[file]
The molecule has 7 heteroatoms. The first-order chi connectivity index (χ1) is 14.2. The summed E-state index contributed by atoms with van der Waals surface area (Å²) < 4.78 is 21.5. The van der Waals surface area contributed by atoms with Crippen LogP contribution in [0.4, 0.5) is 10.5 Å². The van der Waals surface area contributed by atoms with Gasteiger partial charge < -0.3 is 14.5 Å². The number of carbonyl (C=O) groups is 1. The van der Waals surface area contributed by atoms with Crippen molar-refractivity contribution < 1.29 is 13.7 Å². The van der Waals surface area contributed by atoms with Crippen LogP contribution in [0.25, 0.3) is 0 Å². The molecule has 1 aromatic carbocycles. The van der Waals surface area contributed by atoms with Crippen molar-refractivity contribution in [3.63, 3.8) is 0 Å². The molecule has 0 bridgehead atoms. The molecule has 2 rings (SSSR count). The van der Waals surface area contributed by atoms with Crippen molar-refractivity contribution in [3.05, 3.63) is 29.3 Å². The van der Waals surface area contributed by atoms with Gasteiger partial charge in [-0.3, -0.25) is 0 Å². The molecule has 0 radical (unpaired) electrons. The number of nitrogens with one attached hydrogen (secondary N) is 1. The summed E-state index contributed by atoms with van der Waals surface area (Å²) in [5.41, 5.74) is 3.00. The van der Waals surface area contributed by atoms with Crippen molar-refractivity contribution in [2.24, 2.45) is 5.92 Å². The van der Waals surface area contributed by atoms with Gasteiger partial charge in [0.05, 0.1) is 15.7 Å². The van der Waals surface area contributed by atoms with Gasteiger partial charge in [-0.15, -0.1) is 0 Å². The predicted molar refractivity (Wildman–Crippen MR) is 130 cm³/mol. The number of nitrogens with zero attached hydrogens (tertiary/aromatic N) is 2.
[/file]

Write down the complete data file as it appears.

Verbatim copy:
The molecule has 7 heteroatoms. The first-order chi connectivity index (χ1) is 14.2. The summed E-state index contributed by atoms with van der Waals surface area (Å²) < 4.78 is 21.5. The van der Waals surface area contributed by atoms with Crippen LogP contribution in [0.4, 0.5) is 10.5 Å². The van der Waals surface area contributed by atoms with Gasteiger partial charge < -0.3 is 14.5 Å². The number of carbonyl (C=O) groups is 1. The van der Waals surface area contributed by atoms with Crippen molar-refractivity contribution < 1.29 is 13.7 Å². The van der Waals surface area contributed by atoms with Crippen LogP contribution in [0.25, 0.3) is 0 Å². The molecule has 1 aromatic carbocycles. The van der Waals surface area contributed by atoms with Crippen molar-refractivity contribution in [3.63, 3.8) is 0 Å². The molecule has 0 bridgehead atoms. The molecule has 2 rings (SSSR count). The van der Waals surface area contributed by atoms with Crippen molar-refractivity contribution in [3.05, 3.63) is 29.3 Å². The van der Waals surface area contributed by atoms with Gasteiger partial charge in [-0.3, -0.25) is 0 Å². The molecule has 0 radical (unpaired) electrons. The number of nitrogens with one attached hydrogen (secondary N) is 1. The summed E-state index contributed by atoms with van der Waals surface area (Å²) in [5.41, 5.74) is 3.00. The van der Waals surface area contributed by atoms with Crippen molar-refractivity contribution in [2.24, 2.45) is 5.92 Å². The van der Waals surface area contributed by atoms with Gasteiger partial charge in [0.05, 0.1) is 15.7 Å². The van der Waals surface area contributed by atoms with Gasteiger partial charge in [-0.15, -0.1) is 0 Å². The predicted molar refractivity (Wildman–Crippen MR) is 130 cm³/mol. The number of nitrogens with zero attached hydrogens (tertiary/aromatic N) is 2.